1.3. Mucosal Barrier Damage

The intestinal epithelium is a single-cell layer serving as a protective barrier against the external environment. The gastrointestinal tract is frequently challenged by different pathogens and antigens therefore the regulation of intestinal epithelial homeostasis is crucial for the maintenance of the mucosal structure and defensive barrier functions [22]. The gluten induced inflammation, oxidative stress and enhanced epithelial cell apoptosis all lead finally to mucosal damage and consequently to the loss of epithelial barrier function and increased mucosal permeability [6].

Cell adhesion molecules including adherent junction and tight junction proteins (cadherins, claudins, occludin, and junctional adhesion molecules) as well as zonulin as a modulator of tight junctions are crucial regulators of the epithelial barrier function [23, 24]. Zonulin is overexpressed in CD and induces an increase in intestinal permeability [25]. Furthermore, the cell adhesion structures are damaged in patients with CD also contributing to the increased mucosal permeability [26].

Recently, it has been demonstrated that gluten peptides can induce the generation of reactive oxygen species (ROS), which then stabilize hypoxia-inducible factor (HIF)-1α by the inactivation of prolyl hydroxylases [27, 28]. The increased presence of mucosal HIF-1α and its newly described regulator molecule Parkinson’s disease 7 (PARK7) were demonstrated in patients with newly diagnosed CD [29, 30] suggesting their contribution to the pathomechanism of CD. Previously some HIF-1 driven gene, such as trefoil factor 1, multidrug resistance gene 1 of ecto-5-prime nucleotidase was suggested to participate in the regulation of intestinal epithelial barrier function in CD [31]. Therefore it can be hypothetized that the gluten, ROS, HIF/PARK7 axis may play a cental role in the pathomechanism of CD.

Figure 1. Alternative therapeutic strategies targeting the pathomechanism of CD. Abbreviations: tTG: tissue transglutaminase; IEL: intraepithelial lymphocytes; IL-15: interleukin-15; APC: antigen presenting cell; HLA: human leukocyte antigen, T: T lymphocyte; B: B lymphocyte; TNF: tumor necrosis factor; IFN: interferon, LPS: lipopolysaccharide
1.4. Therapy

Since undigested gluten and related prolamins are the key triggering factors of CD, it is not surprising that all of the therapeutic interventions aim to eliminate gluten or attenuate its biological effects. At present gluten free diet (GFD) is the accepted treatment for CD, which involves the lifelong elimination of wheat, rye, barley and other gluten-containing foods from the diet. The strict GFD is costly and has an adverse impact on the quality of life [32]. In addition GFD is not fully effective in a significant part of the patients who are unresponsive [4], therefore new therapeutic strategies are under development [33] (Figure 1).

As an alternative therapeutic approach of CD, the use of genetically altered wheat strains lacking harmful gluten epitopes [34] and the detoxification of dietary gluten by enzymatic degradation of gliadin fragments [35] came into the focus and are in preclinical stage. Other therapeutic strategies aim to induce mucosal tolerance by intranasal administration of recombinant α-gliadin, which resulted in the downregulation of the immune response against whole gliadin [36]. Furthermore, immunization with gluten vaccines is under clinical testing showing a well tolerance [37].

Other therapeutic interventions are directed to modulate the immune responses against gliadin peptides and to inhibit the development of inflammation. The blocking of the antigen presentation process through the selective inhibition of tTG2 (e.g. use of cystamine, imidazolium derivates, dihydroisoaxole compounds) are only partly effective because of the risk of undesired interactions with vital biological pathways, thus clinical trials were not undertaken [33, 38][33, 38]. However, the inhibition of antigen presentation through the blocking of gliadin peptide binding to HLA molecules using gluten peptide analogues is a more effective potential treatment for CD [39]. Likewise the prevention of the recruitment of lymphocytes targeting the chemokine receptor and ligand interactions e.g. CCR9 and CCL25 [40] and CXCR3 and CXCL10 [41] and the modulation of inflammation by monoclonal antibodies against TNF-α (Infliximab) [42] and IFN-γ [43] are another attractive therapeutic options for CD [44].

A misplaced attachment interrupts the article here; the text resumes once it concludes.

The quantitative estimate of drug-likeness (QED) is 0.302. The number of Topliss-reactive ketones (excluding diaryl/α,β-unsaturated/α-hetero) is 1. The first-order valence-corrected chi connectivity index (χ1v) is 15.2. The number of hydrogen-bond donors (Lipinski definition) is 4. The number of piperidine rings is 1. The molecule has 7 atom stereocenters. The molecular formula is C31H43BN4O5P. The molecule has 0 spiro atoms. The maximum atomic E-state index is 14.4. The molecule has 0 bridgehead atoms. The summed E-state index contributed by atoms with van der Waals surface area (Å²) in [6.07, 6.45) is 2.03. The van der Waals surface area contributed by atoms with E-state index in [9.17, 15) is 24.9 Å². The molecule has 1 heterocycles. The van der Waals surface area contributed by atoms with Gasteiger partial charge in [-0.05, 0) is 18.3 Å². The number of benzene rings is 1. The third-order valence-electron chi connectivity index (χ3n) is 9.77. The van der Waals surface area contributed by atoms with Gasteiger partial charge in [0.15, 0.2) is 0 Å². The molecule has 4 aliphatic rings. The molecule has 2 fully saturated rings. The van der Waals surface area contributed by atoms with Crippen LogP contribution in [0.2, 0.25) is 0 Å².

Another way of action is the preservation of the structure of intestinal barrier: the modulation of the intestinal permeability by zonulin antagonist AT-1001 is a completed phase IIb complementary approach with promising results [45]. Also the administration of a specific anti-IL-15 antibody was able to reverse the intestinal barrier damage through the induction of apoptosis of intraepithelial lymphocytes [46], however clinical studies for CD have been not yet performed. As another strategy to maintain the integrity of the epithelial layer may be the administration of exogenous intestinal alkaline phosphatase (iAP), an enzyme with advantageous bacterial LPS detoxification capacity [47], since its decreased level was reported in CD [48] and when added to newborns with necrotizing enterocolitis significant decrease in inflammatory cytokine expression and intestinal injury were observed [49].

2. Conclusions

CD is a genetically determined autoimmune disease triggered by dietary gluten and related prolamins. The worldwide prevalence of CD is 1% and is still continuously increasing. At present the accepted treatment of CD is a strict and lifelong elimination of gluten from the diet. This therapy is circumstantial and negatively influences the quality of life of both the affected individuals and also their families. In a significant part of the patients GFD is ineffective indicating the need for other alternative therapies. Accordingly different therapies are under development aiming the alternative elimination of gluten from the nutrition or the modulation of the immune responses against gluten.

Acknowledgments

This work was supported by grants OTKA-NK84087/2010, -K105530, -PD83431,“Lendület” Research Grant LP2011-008, and KMR_12-1-2012-0074. Vannay Á is a holder of the János Bolyai Research grant by János Bolyai Research Scholarschip of the Hungarian Academy of Sciences.

Statement of Competing Interests

The authors have no competing interests.

List of Abbreviations

CD: coeliac disease

tTG: tissue transglutaminase

MHC: major histocompatibility complex

HLA: human leukocyte antigen

TNFα: tumor necrosis factor alpha

IFNγ: interferon gamma

TLR: toll-like receptor

HSP: heat shock proteins

HIF: hypoxia-inducible factor

PARK7: Parkinson’s disease 7

ROS: reactive oxygen species

GFD: gluten free diet

iAP: intestinal alkaline phosphatase